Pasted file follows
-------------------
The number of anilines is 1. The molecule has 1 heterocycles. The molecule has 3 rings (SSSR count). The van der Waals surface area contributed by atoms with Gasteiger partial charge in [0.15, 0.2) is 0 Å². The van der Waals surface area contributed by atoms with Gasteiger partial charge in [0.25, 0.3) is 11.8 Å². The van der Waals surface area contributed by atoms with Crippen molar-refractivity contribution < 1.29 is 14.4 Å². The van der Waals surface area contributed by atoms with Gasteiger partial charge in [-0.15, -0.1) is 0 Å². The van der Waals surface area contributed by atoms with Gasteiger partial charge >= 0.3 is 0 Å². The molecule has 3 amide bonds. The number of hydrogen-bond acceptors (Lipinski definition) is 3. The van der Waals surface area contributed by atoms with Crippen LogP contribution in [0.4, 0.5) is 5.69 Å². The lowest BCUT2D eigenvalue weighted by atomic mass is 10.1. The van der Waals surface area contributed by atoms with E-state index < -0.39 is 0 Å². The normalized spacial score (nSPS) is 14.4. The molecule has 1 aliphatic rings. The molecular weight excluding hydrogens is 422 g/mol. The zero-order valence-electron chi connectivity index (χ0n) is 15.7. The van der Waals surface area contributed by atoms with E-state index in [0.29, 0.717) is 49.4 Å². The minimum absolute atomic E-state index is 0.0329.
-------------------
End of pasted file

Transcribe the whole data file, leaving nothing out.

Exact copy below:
The number of anilines is 1. The molecule has 1 heterocycles. The molecule has 3 rings (SSSR count). The van der Waals surface area contributed by atoms with Gasteiger partial charge in [0.15, 0.2) is 0 Å². The van der Waals surface area contributed by atoms with Gasteiger partial charge in [0.25, 0.3) is 11.8 Å². The van der Waals surface area contributed by atoms with Crippen molar-refractivity contribution < 1.29 is 14.4 Å². The van der Waals surface area contributed by atoms with Gasteiger partial charge in [-0.15, -0.1) is 0 Å². The van der Waals surface area contributed by atoms with Gasteiger partial charge >= 0.3 is 0 Å². The molecule has 3 amide bonds. The number of hydrogen-bond acceptors (Lipinski definition) is 3. The van der Waals surface area contributed by atoms with Crippen LogP contribution in [0.4, 0.5) is 5.69 Å². The lowest BCUT2D eigenvalue weighted by atomic mass is 10.1. The van der Waals surface area contributed by atoms with E-state index < -0.39 is 0 Å². The normalized spacial score (nSPS) is 14.4. The molecule has 1 aliphatic rings. The molecular weight excluding hydrogens is 422 g/mol. The zero-order valence-electron chi connectivity index (χ0n) is 15.7. The van der Waals surface area contributed by atoms with E-state index in [0.29, 0.717) is 49.4 Å². The minimum absolute atomic E-state index is 0.0329.